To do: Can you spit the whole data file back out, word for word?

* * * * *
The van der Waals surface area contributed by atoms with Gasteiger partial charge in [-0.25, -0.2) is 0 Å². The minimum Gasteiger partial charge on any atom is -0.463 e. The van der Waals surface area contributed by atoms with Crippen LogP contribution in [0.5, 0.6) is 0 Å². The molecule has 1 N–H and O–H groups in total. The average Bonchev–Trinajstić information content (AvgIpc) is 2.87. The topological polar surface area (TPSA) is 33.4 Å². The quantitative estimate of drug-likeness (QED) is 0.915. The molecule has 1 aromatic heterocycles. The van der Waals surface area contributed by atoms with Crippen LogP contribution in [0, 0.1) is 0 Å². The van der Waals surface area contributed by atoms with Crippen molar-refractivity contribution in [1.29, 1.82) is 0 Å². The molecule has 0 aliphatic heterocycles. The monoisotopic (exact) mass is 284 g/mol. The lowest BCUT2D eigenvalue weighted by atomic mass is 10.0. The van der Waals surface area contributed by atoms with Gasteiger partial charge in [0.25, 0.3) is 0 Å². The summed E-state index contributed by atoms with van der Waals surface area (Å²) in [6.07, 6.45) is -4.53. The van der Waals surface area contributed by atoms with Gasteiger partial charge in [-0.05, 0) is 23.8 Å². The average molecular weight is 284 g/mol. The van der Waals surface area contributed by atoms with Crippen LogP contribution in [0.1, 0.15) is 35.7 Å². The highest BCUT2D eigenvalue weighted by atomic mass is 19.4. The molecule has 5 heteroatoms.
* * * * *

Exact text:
The van der Waals surface area contributed by atoms with Gasteiger partial charge in [-0.25, -0.2) is 0 Å². The minimum Gasteiger partial charge on any atom is -0.463 e. The van der Waals surface area contributed by atoms with Crippen LogP contribution in [0.5, 0.6) is 0 Å². The molecule has 1 N–H and O–H groups in total. The average Bonchev–Trinajstić information content (AvgIpc) is 2.87. The topological polar surface area (TPSA) is 33.4 Å². The quantitative estimate of drug-likeness (QED) is 0.915. The molecule has 1 aromatic heterocycles. The van der Waals surface area contributed by atoms with Crippen LogP contribution in [0, 0.1) is 0 Å². The van der Waals surface area contributed by atoms with Crippen molar-refractivity contribution in [1.29, 1.82) is 0 Å². The molecule has 0 aliphatic heterocycles. The monoisotopic (exact) mass is 284 g/mol. The lowest BCUT2D eigenvalue weighted by atomic mass is 10.0. The van der Waals surface area contributed by atoms with Gasteiger partial charge in [0.25, 0.3) is 0 Å². The summed E-state index contributed by atoms with van der Waals surface area (Å²) in [6.07, 6.45) is -4.53. The van der Waals surface area contributed by atoms with Gasteiger partial charge in [-0.05, 0) is 23.8 Å². The average molecular weight is 284 g/mol. The van der Waals surface area contributed by atoms with Crippen LogP contribution in [0.1, 0.15) is 35.7 Å². The highest BCUT2D eigenvalue weighted by atomic mass is 19.4. The molecule has 5 heteroatoms.